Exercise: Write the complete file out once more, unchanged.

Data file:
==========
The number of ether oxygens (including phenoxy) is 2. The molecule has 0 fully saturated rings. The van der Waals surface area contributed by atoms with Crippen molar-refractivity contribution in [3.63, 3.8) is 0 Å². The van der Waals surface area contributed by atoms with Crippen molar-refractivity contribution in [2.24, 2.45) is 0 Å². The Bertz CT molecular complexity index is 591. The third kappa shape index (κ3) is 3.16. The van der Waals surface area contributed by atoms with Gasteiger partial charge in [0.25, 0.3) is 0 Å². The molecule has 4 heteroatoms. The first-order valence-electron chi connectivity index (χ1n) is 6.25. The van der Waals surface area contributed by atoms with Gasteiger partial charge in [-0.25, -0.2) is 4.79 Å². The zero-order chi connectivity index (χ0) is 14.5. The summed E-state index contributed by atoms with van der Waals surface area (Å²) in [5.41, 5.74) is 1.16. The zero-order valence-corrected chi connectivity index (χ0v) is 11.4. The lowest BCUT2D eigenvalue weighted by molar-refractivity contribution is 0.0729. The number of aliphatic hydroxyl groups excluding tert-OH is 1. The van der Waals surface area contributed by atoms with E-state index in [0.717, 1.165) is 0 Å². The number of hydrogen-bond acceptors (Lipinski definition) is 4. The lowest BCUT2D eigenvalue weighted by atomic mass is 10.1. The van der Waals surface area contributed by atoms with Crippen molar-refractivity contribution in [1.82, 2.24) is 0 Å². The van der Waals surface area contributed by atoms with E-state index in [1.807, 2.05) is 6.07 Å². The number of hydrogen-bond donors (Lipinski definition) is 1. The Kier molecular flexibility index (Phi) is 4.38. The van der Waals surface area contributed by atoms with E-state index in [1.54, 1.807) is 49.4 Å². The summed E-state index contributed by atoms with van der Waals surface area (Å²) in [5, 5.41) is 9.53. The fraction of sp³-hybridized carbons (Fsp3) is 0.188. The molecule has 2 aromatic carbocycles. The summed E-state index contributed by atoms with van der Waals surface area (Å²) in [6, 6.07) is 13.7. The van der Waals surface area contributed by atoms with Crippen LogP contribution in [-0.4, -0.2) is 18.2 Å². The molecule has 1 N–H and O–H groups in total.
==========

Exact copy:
The number of ether oxygens (including phenoxy) is 2. The molecule has 0 fully saturated rings. The van der Waals surface area contributed by atoms with Crippen molar-refractivity contribution in [3.63, 3.8) is 0 Å². The van der Waals surface area contributed by atoms with Crippen molar-refractivity contribution in [2.24, 2.45) is 0 Å². The Bertz CT molecular complexity index is 591. The third kappa shape index (κ3) is 3.16. The van der Waals surface area contributed by atoms with Gasteiger partial charge in [0.25, 0.3) is 0 Å². The molecule has 4 heteroatoms. The first-order valence-electron chi connectivity index (χ1n) is 6.25. The van der Waals surface area contributed by atoms with Gasteiger partial charge in [-0.25, -0.2) is 4.79 Å². The zero-order chi connectivity index (χ0) is 14.5. The summed E-state index contributed by atoms with van der Waals surface area (Å²) in [5.41, 5.74) is 1.16. The zero-order valence-corrected chi connectivity index (χ0v) is 11.4. The lowest BCUT2D eigenvalue weighted by molar-refractivity contribution is 0.0729. The number of aliphatic hydroxyl groups excluding tert-OH is 1. The van der Waals surface area contributed by atoms with E-state index in [0.717, 1.165) is 0 Å². The number of hydrogen-bond acceptors (Lipinski definition) is 4. The lowest BCUT2D eigenvalue weighted by atomic mass is 10.1. The van der Waals surface area contributed by atoms with Crippen molar-refractivity contribution in [1.82, 2.24) is 0 Å². The van der Waals surface area contributed by atoms with E-state index in [1.807, 2.05) is 6.07 Å². The number of hydrogen-bond donors (Lipinski definition) is 1. The Kier molecular flexibility index (Phi) is 4.38. The van der Waals surface area contributed by atoms with E-state index in [1.54, 1.807) is 49.4 Å². The summed E-state index contributed by atoms with van der Waals surface area (Å²) in [5, 5.41) is 9.53. The fraction of sp³-hybridized carbons (Fsp3) is 0.188. The molecule has 2 aromatic carbocycles. The summed E-state index contributed by atoms with van der Waals surface area (Å²) in [6, 6.07) is 13.7. The van der Waals surface area contributed by atoms with Crippen LogP contribution in [-0.4, -0.2) is 18.2 Å². The molecule has 1 N–H and O–H groups in total.